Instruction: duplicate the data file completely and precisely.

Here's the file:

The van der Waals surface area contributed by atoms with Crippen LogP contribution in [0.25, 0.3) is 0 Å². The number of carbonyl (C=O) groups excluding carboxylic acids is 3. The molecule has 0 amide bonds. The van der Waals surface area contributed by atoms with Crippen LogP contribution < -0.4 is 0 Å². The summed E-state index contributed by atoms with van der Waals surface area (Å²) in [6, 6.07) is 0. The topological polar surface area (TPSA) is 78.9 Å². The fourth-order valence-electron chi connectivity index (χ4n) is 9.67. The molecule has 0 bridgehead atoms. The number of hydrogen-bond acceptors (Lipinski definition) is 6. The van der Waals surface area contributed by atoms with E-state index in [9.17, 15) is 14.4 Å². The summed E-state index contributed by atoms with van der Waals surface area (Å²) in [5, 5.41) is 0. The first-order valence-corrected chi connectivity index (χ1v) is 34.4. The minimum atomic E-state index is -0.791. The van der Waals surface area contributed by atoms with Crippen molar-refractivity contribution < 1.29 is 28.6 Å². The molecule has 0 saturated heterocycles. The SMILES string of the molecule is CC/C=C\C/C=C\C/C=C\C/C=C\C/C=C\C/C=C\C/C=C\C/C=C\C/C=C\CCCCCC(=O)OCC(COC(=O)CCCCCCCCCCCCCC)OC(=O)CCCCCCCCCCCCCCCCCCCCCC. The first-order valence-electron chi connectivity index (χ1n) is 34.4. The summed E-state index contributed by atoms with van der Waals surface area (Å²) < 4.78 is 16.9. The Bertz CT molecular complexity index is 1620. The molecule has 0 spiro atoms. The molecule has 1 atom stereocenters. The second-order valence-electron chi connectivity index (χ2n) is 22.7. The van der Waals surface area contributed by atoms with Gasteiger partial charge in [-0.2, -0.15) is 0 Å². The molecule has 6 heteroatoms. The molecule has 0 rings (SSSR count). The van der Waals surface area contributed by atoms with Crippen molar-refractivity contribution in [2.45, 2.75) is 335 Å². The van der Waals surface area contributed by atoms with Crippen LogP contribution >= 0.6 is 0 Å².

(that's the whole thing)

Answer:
The van der Waals surface area contributed by atoms with Crippen LogP contribution in [0.25, 0.3) is 0 Å². The number of carbonyl (C=O) groups excluding carboxylic acids is 3. The molecule has 0 amide bonds. The van der Waals surface area contributed by atoms with Crippen LogP contribution < -0.4 is 0 Å². The summed E-state index contributed by atoms with van der Waals surface area (Å²) in [6, 6.07) is 0. The topological polar surface area (TPSA) is 78.9 Å². The fourth-order valence-electron chi connectivity index (χ4n) is 9.67. The molecule has 0 bridgehead atoms. The number of hydrogen-bond acceptors (Lipinski definition) is 6. The van der Waals surface area contributed by atoms with E-state index in [9.17, 15) is 14.4 Å². The summed E-state index contributed by atoms with van der Waals surface area (Å²) in [5, 5.41) is 0. The first-order valence-corrected chi connectivity index (χ1v) is 34.4. The minimum atomic E-state index is -0.791. The van der Waals surface area contributed by atoms with Crippen molar-refractivity contribution < 1.29 is 28.6 Å². The molecule has 0 saturated heterocycles. The SMILES string of the molecule is CC/C=C\C/C=C\C/C=C\C/C=C\C/C=C\C/C=C\C/C=C\C/C=C\C/C=C\CCCCCC(=O)OCC(COC(=O)CCCCCCCCCCCCCC)OC(=O)CCCCCCCCCCCCCCCCCCCCCC. The first-order valence-electron chi connectivity index (χ1n) is 34.4. The summed E-state index contributed by atoms with van der Waals surface area (Å²) < 4.78 is 16.9. The Bertz CT molecular complexity index is 1620. The molecule has 0 spiro atoms. The molecule has 1 atom stereocenters. The second-order valence-electron chi connectivity index (χ2n) is 22.7. The van der Waals surface area contributed by atoms with Gasteiger partial charge in [-0.2, -0.15) is 0 Å². The molecule has 6 heteroatoms. The molecule has 0 rings (SSSR count). The van der Waals surface area contributed by atoms with Crippen molar-refractivity contribution in [2.45, 2.75) is 335 Å². The van der Waals surface area contributed by atoms with Crippen LogP contribution >= 0.6 is 0 Å².